Creators need better community tools — Circle wants to fill the gap

Entrepreneurial creators have to do a lot with limited time. They need to, well, create, but then they also need to build their marketing funnels, convert users to their paid products, and manage business operations. Yet, perhaps the most important task they face is keeping their existing fans engaged, because ultimately, that engagement ties directly to the health of their brand long-term.

Social tools are abysmal on platforms like YouTube and Instagram, particularly when it comes to creators owning their own communities and building deeper relationships with them. Other products like Discord have been used to some success, although Discord was built with a different focus in mind and is being hammered in to fix the problem.

Circle believes there is a better way. The New York City-based startup officially launched today for creators (following eight months of product beta testing). The platform is designed from the bottom-up to offer better community building and engagement tools for creators, while also integrating with other software typical in the creator toolkit.

Circle co-founders Sid Yadav, Rudy Santino and Andrew Guttormsen. Photo via Circle.

The key DNA for the company is another NYC-based startup called Teachable. Two of Circle’s three founders, Sid Yadav and Andrew Guttormsen, hail from the edtech platform, which helps entrepreneurial teachers setup online storefronts for their classes. Teachable was sold to Hotmart earlier this year for what was reported to be a quarter of a billion dollars. Yadav was VP of Product there, and Guttormsen was VP of Growth and Marketing. Their third co-founder, Rudy Santino, knew Yadav from previous work.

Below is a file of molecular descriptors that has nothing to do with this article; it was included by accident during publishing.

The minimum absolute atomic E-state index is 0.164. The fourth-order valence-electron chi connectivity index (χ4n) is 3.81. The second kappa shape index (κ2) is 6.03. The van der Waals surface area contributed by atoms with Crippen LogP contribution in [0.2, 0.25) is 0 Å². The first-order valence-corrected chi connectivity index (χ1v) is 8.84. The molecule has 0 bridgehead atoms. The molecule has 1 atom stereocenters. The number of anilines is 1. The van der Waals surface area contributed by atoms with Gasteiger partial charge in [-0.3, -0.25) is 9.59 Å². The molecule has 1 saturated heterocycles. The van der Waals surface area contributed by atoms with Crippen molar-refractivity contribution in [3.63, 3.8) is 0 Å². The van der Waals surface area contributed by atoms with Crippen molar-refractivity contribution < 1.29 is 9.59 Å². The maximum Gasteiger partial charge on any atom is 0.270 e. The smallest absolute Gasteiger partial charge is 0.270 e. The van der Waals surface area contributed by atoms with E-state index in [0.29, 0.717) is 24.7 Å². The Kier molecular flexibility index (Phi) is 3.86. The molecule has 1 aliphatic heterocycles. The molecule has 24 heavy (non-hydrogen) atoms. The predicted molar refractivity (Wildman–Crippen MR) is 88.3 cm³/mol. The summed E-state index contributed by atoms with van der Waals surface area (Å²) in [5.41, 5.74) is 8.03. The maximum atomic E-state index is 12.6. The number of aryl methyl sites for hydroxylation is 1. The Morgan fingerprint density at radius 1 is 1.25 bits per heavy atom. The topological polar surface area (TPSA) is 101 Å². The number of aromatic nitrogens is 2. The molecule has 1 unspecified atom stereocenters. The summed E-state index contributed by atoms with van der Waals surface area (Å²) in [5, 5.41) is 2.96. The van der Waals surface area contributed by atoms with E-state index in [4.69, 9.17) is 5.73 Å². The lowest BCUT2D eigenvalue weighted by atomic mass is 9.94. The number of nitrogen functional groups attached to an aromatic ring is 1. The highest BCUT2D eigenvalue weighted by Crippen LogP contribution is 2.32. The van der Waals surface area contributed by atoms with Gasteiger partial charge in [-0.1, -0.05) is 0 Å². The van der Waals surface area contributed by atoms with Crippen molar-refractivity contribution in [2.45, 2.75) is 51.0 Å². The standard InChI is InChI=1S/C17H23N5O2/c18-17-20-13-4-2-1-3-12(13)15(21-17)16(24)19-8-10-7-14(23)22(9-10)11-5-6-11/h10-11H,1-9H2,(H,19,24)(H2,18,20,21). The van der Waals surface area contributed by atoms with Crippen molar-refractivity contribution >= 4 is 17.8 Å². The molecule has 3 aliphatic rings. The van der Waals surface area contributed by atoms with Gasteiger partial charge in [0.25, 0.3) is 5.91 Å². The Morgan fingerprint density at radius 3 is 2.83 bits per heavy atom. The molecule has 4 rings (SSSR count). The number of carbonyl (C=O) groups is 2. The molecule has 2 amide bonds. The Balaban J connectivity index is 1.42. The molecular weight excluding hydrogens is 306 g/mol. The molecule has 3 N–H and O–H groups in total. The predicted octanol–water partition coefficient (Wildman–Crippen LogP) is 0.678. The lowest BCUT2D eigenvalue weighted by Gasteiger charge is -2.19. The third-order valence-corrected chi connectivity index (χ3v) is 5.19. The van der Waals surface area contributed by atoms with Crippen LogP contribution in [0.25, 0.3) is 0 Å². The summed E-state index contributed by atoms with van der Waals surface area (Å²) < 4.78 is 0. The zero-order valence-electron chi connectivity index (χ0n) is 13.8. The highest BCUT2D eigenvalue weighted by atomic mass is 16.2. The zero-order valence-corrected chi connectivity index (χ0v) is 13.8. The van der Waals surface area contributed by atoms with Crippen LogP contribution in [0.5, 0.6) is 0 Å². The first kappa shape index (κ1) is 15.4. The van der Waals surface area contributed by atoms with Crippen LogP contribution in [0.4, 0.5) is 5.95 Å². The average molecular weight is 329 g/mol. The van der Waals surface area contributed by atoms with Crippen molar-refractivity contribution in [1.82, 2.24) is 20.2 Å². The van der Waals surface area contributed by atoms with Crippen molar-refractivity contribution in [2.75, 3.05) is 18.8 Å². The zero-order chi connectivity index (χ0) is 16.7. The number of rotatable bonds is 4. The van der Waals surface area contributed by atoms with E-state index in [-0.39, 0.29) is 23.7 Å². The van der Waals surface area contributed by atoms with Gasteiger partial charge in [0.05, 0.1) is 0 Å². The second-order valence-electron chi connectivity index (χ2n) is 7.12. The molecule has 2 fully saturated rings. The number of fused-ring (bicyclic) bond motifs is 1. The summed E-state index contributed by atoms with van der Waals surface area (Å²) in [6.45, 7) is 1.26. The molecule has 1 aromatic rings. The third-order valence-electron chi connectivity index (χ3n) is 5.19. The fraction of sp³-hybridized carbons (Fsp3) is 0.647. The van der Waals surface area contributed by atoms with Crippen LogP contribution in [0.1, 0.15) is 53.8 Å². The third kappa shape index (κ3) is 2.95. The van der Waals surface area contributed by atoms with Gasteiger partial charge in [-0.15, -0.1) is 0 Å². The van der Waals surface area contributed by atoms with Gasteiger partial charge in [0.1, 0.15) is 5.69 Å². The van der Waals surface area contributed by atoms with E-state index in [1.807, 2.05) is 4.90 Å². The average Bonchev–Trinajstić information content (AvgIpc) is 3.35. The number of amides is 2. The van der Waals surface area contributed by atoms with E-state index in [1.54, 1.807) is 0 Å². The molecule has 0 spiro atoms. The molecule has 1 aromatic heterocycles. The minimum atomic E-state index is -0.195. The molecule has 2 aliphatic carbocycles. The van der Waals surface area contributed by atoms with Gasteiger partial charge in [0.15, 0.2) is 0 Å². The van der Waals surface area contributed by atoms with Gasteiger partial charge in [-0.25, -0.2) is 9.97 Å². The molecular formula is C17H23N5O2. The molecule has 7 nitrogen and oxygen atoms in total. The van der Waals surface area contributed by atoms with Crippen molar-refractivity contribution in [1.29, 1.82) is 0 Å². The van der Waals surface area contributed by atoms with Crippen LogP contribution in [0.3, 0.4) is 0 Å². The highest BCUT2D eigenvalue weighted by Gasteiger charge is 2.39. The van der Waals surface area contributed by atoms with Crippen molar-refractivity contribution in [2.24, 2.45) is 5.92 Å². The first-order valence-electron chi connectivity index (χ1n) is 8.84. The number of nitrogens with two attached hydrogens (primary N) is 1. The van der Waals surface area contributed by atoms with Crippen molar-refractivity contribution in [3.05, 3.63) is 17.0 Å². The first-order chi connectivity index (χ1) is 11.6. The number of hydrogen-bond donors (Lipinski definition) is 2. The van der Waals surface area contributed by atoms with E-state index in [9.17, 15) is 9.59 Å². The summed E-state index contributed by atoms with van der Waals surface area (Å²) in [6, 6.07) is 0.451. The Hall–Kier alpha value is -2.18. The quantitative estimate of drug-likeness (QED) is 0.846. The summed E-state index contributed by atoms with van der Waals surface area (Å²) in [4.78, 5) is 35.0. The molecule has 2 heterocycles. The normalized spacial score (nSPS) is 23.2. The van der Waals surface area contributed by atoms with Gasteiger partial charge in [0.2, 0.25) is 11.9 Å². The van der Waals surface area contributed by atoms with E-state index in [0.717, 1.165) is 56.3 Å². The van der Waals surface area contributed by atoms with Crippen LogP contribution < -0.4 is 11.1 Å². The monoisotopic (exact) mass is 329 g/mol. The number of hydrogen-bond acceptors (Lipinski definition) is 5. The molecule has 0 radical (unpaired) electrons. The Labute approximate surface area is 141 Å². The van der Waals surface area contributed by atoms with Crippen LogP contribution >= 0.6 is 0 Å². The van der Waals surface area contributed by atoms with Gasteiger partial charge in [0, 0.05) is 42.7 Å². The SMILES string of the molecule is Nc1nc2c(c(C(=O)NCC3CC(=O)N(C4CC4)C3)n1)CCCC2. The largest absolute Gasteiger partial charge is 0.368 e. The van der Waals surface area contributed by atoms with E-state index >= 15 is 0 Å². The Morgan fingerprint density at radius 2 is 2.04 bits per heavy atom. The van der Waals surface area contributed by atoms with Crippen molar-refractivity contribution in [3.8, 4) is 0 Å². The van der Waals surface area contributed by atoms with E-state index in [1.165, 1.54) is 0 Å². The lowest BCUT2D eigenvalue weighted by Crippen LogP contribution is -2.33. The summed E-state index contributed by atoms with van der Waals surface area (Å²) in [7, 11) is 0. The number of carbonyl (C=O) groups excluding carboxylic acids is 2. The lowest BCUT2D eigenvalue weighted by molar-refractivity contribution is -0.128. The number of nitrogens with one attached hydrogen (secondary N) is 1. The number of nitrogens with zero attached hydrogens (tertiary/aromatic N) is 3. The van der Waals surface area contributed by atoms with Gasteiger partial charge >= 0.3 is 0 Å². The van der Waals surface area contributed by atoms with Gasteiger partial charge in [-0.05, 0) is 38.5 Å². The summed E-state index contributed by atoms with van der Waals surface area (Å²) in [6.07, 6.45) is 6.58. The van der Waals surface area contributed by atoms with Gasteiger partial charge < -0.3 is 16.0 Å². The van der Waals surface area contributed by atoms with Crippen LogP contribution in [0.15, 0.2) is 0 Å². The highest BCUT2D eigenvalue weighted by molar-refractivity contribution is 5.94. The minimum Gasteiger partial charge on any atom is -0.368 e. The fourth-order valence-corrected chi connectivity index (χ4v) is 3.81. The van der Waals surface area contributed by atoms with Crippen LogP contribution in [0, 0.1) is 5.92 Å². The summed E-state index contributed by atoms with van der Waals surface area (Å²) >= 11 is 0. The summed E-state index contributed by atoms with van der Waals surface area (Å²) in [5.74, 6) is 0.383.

Yadav spun out of Teachable and actually got his start as a contractor for Sahil Lavingia, the founder of Gumroad we were just talking about last week because he launched a new seed fund. He worked part-time as a product and design consultant, allowing him the flexibility to begin spending time thinking about new product ideas.

“I always knew that my next startup was going to be in [the creator] space,” Yadav said. “I just loved what they’re all about, which is about making an income from what they love doing.”

Teachable’s rapid growth in a small slice of the creator space taught Yadav some of the key challenges that creators face, and what a new product needed to solve in order to help them. With his co-founders, he enlisted a group of creators — including Pat Flynn at Smart Passive Income and Anne-Laure Le Cunff, who operates a newsletter called Ness Labs — to actively build communities on Circle to prove out their various design and product decisions.

The growth of the platform and the engagement of potential customers attracted the attention of Notation Capital, a NYC-based pre-seed fund that just announced its third fund late last month. Notation led a $1.5 million seed round into Circle, which also included Lavingia, Ankur Nagpal (the founder and CEO of Teachable), Dave Ambrose and Matthew Ziskie, among others.

There is a growing movement of software designed to help creators start their businesses. Substack of course has gotten the most attention in Silicon Valley, with a platform designed mostly around email newsletter subscriptions. Pico, meanwhile, has focused on building out more of the infrastructure of the creator business through a CRM that integrates with most other platforms. Patreon handles more of the payments and revenue engagement of fans.

Circle may end up touching on those areas, but today, wants to be the destination where you send all your creators in between newsletters or blog posts or Instagrams. It’s a smart part of the creator stack to play in, and with strong early customer enthusiasm and a chunk of funding, seems ready to make a mark in this burgeoning market.